# Problem with getting an absolute coordinates

I need to create a html area map for shapes in SVG image to allow users click on every shape and be redirected somewhere else. I have created code which works good for shapes which aren’t rotated. But if we have a shape with rotate transformation, I’m not able to get correct coordinates.
Here is a sample app:
TestApp.zip (6.8 KB)

Steps to reproduce:

1. Open project in Visual Studio and run it
2. Choose a destination folder and press the button
3. In the destination folder you will find file svg_with_areas.html which contains area map
4. Open in in the browser and check two shapes with caption: jk (1) and khgkh (2)
See the screenshot:
screen.png (35.3 KB)
Shape with number 2 works good, there is a correct map element which allows you to click on this specific shape
But shape with number 1 doesn’t work. There is of course map created for this element but the coordinates are wrong. After the analysis, it looks like rotate transformation is a problem. I’m not sure if this is a bug in Aspose.Svg or my code is not good, so could you help me solving this problem?

Thanks a lot!

@ManMasterDevelopment

We have logged an investigation ticket as SVGNET-211 in our issue tracking system for further analysis on this case. We will look into its details and keep you posted with the status of its correction. Please be patient and spare us some time.

We are sorry for the inconvenience.

@ManMasterDevelopment

The issue arises from how the transformation matrix is used to calculate the coordinates of the area map in your original code. In SVG transformations, the matrix elements [A, B, C, D, E, F] represent the transformation as follows:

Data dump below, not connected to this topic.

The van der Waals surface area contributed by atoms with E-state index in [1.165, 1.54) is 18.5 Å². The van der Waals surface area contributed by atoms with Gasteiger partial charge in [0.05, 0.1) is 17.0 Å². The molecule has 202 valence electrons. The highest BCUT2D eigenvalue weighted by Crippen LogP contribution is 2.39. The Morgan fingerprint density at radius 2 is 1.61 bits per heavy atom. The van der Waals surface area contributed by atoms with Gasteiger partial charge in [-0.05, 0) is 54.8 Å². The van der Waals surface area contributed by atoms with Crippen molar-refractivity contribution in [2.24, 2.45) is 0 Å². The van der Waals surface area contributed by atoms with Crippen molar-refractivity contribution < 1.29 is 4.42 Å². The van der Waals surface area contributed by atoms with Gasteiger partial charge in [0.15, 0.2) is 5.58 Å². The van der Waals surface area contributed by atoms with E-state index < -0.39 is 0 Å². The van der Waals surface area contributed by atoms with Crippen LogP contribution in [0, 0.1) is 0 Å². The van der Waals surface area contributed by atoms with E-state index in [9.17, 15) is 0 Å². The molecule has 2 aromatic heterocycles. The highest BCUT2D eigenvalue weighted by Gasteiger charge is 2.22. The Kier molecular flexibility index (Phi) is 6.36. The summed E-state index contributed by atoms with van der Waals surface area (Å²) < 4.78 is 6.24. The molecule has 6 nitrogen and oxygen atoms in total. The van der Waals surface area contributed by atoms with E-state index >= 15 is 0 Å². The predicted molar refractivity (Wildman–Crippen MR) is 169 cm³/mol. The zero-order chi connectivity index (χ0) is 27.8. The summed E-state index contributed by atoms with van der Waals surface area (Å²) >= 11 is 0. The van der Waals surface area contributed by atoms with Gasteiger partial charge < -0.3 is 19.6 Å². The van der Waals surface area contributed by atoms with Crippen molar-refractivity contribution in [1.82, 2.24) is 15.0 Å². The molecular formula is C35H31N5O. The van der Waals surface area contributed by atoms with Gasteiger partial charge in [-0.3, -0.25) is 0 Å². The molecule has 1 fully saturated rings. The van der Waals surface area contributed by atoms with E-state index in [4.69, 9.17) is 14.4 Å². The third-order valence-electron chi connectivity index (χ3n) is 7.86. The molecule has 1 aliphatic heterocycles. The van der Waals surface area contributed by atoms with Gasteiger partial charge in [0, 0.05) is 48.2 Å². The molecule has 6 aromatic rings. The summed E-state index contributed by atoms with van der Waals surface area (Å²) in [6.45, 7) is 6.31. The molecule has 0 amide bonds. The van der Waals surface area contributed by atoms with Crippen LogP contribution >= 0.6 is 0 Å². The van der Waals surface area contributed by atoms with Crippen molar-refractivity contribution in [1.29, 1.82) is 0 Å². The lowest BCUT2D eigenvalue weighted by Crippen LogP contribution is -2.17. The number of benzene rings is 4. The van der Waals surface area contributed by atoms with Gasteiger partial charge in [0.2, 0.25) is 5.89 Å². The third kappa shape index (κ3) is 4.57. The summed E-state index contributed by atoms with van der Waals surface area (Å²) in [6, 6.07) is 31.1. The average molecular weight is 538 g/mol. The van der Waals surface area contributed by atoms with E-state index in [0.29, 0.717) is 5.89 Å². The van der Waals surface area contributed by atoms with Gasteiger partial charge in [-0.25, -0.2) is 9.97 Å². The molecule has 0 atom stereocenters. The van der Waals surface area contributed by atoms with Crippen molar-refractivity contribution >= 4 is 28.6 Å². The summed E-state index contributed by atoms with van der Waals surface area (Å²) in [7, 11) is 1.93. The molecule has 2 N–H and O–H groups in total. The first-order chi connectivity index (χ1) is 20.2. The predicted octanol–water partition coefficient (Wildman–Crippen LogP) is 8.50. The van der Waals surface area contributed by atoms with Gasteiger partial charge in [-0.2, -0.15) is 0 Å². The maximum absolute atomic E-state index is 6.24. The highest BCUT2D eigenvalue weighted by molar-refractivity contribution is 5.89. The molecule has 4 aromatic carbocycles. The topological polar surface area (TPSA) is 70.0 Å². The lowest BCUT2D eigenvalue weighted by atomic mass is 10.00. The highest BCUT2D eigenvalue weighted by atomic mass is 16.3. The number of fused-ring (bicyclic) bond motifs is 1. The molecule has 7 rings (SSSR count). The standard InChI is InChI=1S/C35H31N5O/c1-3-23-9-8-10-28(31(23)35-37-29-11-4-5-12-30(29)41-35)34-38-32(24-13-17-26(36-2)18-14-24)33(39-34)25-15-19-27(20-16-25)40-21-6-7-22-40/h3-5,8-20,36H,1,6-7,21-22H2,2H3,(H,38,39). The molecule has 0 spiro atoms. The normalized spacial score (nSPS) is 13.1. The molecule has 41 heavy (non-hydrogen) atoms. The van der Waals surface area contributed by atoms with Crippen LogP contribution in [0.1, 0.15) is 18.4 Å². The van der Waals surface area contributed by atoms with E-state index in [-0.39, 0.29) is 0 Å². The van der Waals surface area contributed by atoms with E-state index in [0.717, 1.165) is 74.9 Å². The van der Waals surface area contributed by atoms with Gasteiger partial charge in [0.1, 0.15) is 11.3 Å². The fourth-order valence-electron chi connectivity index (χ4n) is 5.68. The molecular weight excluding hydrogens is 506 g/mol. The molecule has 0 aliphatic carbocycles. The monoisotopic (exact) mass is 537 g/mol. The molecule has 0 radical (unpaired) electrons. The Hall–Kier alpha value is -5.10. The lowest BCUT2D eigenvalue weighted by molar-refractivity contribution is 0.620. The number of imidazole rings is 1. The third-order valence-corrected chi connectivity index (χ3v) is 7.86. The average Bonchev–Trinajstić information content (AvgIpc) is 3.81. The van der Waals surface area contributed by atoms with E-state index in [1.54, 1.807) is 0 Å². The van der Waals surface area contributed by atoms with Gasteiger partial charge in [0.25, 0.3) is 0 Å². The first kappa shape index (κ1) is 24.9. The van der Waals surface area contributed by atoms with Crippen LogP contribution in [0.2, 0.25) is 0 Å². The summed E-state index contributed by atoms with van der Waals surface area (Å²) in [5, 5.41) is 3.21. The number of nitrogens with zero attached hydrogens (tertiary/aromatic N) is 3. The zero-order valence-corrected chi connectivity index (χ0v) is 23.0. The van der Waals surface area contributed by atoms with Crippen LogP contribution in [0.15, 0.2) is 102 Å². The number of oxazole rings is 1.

``````[A, C, E]
[B, D, F]
[0, 0, 1]
``````

In your original code, you were only using the elements [A, D, E, F] of the matrix ctm to calculate the coordinates. However, when the SVG element is rotated, the elements [B, C] also play a role in determining the position and size after the transformation.

To accurately calculate the position and size of rotated SVG elements, you should take into account the complete transformation matrix. You can use the provided code that utilizes the `System.Windows.Media.Matrix` to perform the transformation on the rectangle’s coordinates.

Here’s the corrected code snippet that you can use:

``````var matrix = new System.Windows.Media.Matrix(ctm.A, ctm.B, ctm.C, ctm.D, ctm.E, ctm.F);
var rect = new System.Windows.Rect(x1, y1, width, height);
rect.Transform(matrix);

builder.AppendLine(
\$"<area target=\"_top\"  href=\"{id}\" coords=\"{rect.Left.ToString(c)},{rect.Top.ToString(c)},{rect.Right.ToString(c)},{rect.Bottom.ToString(c)}\" "
+ \$"shape=\"rect\" origTitle=\"{caption}\" TITLE=\"{caption}\" ALT=\"{caption}\" >"
);
``````

This code correctly uses the entire transformation matrix to calculate the position and size of the rectangle after applying the transformation, even when rotations are involved. With this approach, the generated HTML area map will accurately represent the clickable areas for both rotated and non-rotated SVG elements.